soft red-lidded eyes, and deep crape of "Sister Wade" at church or
prayer-meeting was grateful to the soul of these gloomy worshipers,
and in time she herself found that the arm of these dyspeptics of
mind and body was nevertheless strong and sustaining. Small wonder
that she should hesitate to-night about plunging into inconsistent,
even though trifling, frivolities.

But apart from this superficial reason, there was another instinctive
one deep down in the recesses of Mrs. Wade's timid heart which she
had kept to herself, and indeed would have tearfully resented had it
been offered by another. The late Mr. Wade had been, in fact, a
singular example of this kind of frivolous existence carried to a
man-like excess. Besides being a patron of amusements, Mr. Wade
gambled, raced, and drank. He was often home late, and sometimes
not at all. Not that this conduct was exceptional in the "roaring
days" of Heavy Tree Hill, but it had given Mrs. Wade perhaps an
undue preference for a less certain, even if a more serious life.
His tragic death was, of course, a kind of martyrdom, which exalted
him in the feminine mind to a saintly memory; yet Mrs. Wade was not
without a certain relief in that. It was voiced, perhaps crudely,
by the widow of Abner Drake in a visit of condolence to the tearful
Mrs. Wade a few days after Wade's death. "It's a vale o' sorrow,
Mrs. Wade," said the sympathizer, "but it has its ups and downs, and
I recken ye'll be feelin' soon pretty much as I did about Abner when
HE was took. It was mighty soothin' and comfortin' to feel that
whatever might happen now, I always knew just whar Abner was passin'
his nights." Poor slim Mrs. Wade had no disquieting sense of humor
to interfere with her reception of this large truth, and she
accepted it with a burst of reminiscent tears.

A long volleying shower had just passed down the level landscape,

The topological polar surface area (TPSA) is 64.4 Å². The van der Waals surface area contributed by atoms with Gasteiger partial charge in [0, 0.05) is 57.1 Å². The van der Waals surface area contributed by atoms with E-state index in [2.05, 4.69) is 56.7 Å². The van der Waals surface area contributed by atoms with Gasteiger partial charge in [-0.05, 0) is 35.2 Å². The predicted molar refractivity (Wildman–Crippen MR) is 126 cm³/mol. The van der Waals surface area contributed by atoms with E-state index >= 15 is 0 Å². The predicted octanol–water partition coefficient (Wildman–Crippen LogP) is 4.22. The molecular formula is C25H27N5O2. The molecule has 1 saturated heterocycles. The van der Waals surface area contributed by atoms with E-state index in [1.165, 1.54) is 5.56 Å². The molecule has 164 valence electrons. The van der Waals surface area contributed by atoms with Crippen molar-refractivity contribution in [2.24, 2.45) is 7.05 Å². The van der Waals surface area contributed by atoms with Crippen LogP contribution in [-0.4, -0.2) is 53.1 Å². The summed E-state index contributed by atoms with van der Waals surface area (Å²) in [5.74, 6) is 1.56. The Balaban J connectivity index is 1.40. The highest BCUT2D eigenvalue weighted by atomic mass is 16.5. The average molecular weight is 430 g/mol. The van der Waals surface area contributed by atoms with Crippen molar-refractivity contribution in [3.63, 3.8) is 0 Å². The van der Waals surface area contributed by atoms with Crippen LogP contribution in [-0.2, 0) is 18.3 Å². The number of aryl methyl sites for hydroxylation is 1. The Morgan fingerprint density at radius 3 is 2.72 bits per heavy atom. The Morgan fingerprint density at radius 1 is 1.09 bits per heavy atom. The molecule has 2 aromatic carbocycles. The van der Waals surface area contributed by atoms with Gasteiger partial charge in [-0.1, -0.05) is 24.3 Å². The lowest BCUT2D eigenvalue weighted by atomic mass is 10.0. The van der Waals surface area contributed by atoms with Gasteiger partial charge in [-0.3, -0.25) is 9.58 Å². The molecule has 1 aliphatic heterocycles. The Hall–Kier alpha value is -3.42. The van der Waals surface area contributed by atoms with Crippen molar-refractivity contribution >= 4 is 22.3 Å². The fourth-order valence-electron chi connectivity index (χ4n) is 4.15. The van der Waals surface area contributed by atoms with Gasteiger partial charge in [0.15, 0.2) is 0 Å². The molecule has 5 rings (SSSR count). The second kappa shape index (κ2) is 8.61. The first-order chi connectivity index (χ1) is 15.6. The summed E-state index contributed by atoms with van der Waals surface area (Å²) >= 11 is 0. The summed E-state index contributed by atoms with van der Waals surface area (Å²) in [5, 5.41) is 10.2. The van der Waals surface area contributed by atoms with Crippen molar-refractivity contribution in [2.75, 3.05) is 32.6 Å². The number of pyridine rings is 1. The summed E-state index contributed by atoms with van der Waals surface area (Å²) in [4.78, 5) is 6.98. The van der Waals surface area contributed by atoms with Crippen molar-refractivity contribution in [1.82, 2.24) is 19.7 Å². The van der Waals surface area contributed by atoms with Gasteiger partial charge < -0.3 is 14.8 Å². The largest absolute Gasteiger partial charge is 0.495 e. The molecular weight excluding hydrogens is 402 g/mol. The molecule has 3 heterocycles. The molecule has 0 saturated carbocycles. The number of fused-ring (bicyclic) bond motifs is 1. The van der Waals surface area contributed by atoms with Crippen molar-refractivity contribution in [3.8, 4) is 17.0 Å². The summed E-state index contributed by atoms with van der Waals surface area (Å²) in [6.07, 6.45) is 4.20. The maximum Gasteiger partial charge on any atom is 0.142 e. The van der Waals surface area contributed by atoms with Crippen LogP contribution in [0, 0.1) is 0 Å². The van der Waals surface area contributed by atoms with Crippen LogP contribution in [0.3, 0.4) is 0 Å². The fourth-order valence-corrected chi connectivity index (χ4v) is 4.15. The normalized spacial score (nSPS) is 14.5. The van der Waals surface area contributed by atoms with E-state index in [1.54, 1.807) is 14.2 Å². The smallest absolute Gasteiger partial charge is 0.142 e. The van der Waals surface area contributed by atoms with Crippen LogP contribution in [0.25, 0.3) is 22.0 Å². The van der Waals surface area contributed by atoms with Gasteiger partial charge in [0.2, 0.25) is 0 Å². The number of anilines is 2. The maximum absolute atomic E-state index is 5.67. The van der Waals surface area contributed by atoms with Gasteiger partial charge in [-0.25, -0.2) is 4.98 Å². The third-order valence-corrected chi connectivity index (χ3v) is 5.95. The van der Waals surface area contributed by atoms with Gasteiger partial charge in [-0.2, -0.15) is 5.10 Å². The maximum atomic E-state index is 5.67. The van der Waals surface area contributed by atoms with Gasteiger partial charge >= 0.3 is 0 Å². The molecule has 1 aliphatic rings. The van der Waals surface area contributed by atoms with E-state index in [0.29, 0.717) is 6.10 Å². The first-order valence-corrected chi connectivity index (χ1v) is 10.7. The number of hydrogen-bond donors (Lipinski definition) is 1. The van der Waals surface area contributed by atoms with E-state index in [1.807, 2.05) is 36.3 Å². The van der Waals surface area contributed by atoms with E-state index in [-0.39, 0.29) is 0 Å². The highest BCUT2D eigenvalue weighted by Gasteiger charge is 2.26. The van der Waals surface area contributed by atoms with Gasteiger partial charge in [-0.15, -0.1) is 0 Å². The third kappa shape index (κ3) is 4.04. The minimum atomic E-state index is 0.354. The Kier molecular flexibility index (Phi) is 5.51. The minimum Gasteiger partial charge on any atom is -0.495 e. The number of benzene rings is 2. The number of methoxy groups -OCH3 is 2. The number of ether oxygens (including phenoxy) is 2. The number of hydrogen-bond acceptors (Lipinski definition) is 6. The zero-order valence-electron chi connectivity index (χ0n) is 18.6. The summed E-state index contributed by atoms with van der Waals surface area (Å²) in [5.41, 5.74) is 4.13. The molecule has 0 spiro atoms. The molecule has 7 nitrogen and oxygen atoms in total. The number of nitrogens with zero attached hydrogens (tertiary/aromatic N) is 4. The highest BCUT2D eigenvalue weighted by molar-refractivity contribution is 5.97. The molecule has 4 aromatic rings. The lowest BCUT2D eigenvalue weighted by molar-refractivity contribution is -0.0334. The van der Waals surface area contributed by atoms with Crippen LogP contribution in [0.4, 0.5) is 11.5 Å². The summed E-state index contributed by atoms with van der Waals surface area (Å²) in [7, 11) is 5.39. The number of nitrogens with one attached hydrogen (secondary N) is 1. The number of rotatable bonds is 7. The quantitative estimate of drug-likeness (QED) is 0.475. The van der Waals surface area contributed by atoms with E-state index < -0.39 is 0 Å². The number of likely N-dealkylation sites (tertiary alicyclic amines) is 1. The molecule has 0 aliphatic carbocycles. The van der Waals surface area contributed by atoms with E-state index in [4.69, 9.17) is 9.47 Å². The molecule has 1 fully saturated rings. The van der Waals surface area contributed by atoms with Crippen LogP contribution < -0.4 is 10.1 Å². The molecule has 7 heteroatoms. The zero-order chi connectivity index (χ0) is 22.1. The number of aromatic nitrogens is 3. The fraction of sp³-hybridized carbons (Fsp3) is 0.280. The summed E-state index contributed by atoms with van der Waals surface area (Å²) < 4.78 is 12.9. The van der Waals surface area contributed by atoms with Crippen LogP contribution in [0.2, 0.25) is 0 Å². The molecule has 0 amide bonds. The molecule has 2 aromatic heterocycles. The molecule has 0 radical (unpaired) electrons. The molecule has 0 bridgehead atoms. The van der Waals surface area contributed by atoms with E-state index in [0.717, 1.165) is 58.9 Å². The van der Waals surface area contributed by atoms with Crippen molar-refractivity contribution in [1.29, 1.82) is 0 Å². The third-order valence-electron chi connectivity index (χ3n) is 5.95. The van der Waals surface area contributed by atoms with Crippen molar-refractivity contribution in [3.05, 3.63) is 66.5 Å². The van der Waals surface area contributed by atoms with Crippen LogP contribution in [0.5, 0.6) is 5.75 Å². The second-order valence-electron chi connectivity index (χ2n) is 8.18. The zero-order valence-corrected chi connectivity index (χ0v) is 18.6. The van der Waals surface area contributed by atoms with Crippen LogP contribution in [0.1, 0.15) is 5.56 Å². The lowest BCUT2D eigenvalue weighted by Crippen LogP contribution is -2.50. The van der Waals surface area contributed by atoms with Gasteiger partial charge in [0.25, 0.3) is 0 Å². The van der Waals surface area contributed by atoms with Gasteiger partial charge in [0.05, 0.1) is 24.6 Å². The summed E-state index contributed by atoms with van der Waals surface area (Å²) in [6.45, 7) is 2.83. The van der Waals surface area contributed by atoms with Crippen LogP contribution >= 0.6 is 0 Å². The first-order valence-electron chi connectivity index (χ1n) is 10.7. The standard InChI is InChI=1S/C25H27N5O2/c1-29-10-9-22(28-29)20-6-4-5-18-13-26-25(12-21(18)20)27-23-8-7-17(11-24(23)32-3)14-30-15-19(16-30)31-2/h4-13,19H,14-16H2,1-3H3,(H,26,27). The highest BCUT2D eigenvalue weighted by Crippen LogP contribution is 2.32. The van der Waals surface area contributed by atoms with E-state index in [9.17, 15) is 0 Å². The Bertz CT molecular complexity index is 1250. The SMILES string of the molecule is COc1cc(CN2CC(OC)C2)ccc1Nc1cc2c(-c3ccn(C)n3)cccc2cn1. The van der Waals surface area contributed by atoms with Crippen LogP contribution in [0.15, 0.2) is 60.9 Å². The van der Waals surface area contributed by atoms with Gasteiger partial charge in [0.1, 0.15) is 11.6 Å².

and was followed by a rolling mist from the warm saturated soil
like the smoke of the discharge. Through it she could see a faint
lightening of the hidden sun, again darkening through a sudden
onset of rain, and changing as with her conflicting doubts and
resolutions. Thus gazing, she was vaguely conscious of an addition
to the landscape in the shape of a man who was passing down the
road with a pack on his back like the tramping "prospectors" she
had often seen at Heavy Tree Hill. That memory apparently settled
her vacillating mind; she determined she would NOT go to the dance.
But as she was turning away from the window a second figure, a
horseman, appeared in another direction by a cross-road, a shorter
cut through her domain. This she had no difficulty in recognizing
as one of the strangers who were getting up the dance. She had
noticed him at church on the previous Sunday. As he passed the
house he appeared to be gazing at it so earnestly that she drew
back from the window lest she should be seen. And then, for no
reason whatever, she changed her mind once more, and resolved to go
to the dance. Gravely announcing this fact to the wife of her
superintendent who kept house with her in her loneliness, she
thought nothing more about it. She should go in her mourning, with
perhaps the addition of a white collar and frill.

It was evident, however, that Santa Ana thought a good deal more
than she did of this new idea, which seemed a part of the
innovation already begun by the building up of the new hotel. It
was argued by some that as the new church and new schoolhouse had
been opened by prayer, it was only natural that a lighter festivity
should inaugurate the opening of the hotel. "I reckon that dancin'
is about the next thing to travelin' for gettin' up an appetite for
refreshments, and that's what the landlord is kalkilatin' to
sarve," was the remark of a gloomy but practical citizen on the
veranda of "The Valley Emporium." "That's so," rejoined a
bystander; "and I notice on that last box o' pills I got for chills
the directions say that a little 'agreeable exercise'--not too
violent--is a great assistance to the working o' the pills."

Under the Redwoods by Bret Harte
General Fiction